The only advantage that this album has over the definitive Hawkwind live album Space Ritual is its range of songs (from 1971's You Shouldn't Do That to 1981's Angels Of Death). In fact the pleasing late 70s songs, particularly the one keyboard-led song High Rise (which with a blend of organ and synth is by far my favourite tune here), Hash Cake' 77 and Who's Gonna Win The War are probably the only reasons I'm still holding to this trashy album. I'm still going to advise you to give it a miss. ... 18% on the MPV scale

Review by ClemofNazareth
2 stars Okay, I bought this only because it’s a Hawkwind album and I got it cheap. Turns out there’s a reason for that – I think this thing was probably a budget production even when it first came out, and the cutout label tells me I should have been more discerning. The track listings are impressive even if (like me) you’re not much of a Hawkwind fan and don’t know much about the band beyond the few Motörhead covers I’ve heard them do, but things go downhill quickly once the thing is opened and played.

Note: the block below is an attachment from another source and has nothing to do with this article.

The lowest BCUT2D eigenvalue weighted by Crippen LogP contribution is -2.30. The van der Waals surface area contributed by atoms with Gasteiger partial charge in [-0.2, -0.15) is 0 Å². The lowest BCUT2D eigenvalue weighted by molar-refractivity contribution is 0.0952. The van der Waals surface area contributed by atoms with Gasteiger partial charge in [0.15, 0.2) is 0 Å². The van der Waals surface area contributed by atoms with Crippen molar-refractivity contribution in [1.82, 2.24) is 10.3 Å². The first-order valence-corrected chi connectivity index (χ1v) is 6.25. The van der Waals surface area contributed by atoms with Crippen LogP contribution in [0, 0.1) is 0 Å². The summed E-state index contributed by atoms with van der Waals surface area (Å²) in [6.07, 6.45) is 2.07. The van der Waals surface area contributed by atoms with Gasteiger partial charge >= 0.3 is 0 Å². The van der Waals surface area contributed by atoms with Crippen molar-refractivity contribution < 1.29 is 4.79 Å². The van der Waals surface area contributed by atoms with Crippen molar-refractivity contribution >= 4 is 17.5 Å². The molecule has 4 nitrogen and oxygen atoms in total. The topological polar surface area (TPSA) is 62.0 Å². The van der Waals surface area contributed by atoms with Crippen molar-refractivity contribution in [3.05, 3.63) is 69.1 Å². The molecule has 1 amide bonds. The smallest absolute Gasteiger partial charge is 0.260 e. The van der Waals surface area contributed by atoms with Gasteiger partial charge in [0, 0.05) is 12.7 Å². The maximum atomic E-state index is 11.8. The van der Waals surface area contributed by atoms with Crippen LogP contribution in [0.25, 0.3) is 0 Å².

I have a friend who’s retired from the Army, about 55 years old or so and a really straight-laced father of four kids. He’s very religious, conservative, reserved – pretty much the kind of guy you’d expect to have a Barry Manilow collection or one of those Time-Life Sounds of the Seventies 85-disc boxed sets full of bands named Boysenberry Urinal Cakes or Lance & the Actuaries or something like that. But instead the guy is a major hardcore Hawkwind fan. Has just about everything they’ve ever put out; and even has an old Volkwagen microbus in his garage. I’m not sure I want to know what he does with it, but more power to him. Anyway, he doesn’t have this one, and actually I don’t think he even knows about it. That tells me that Emporio Records is the British equivalent of K-Tel.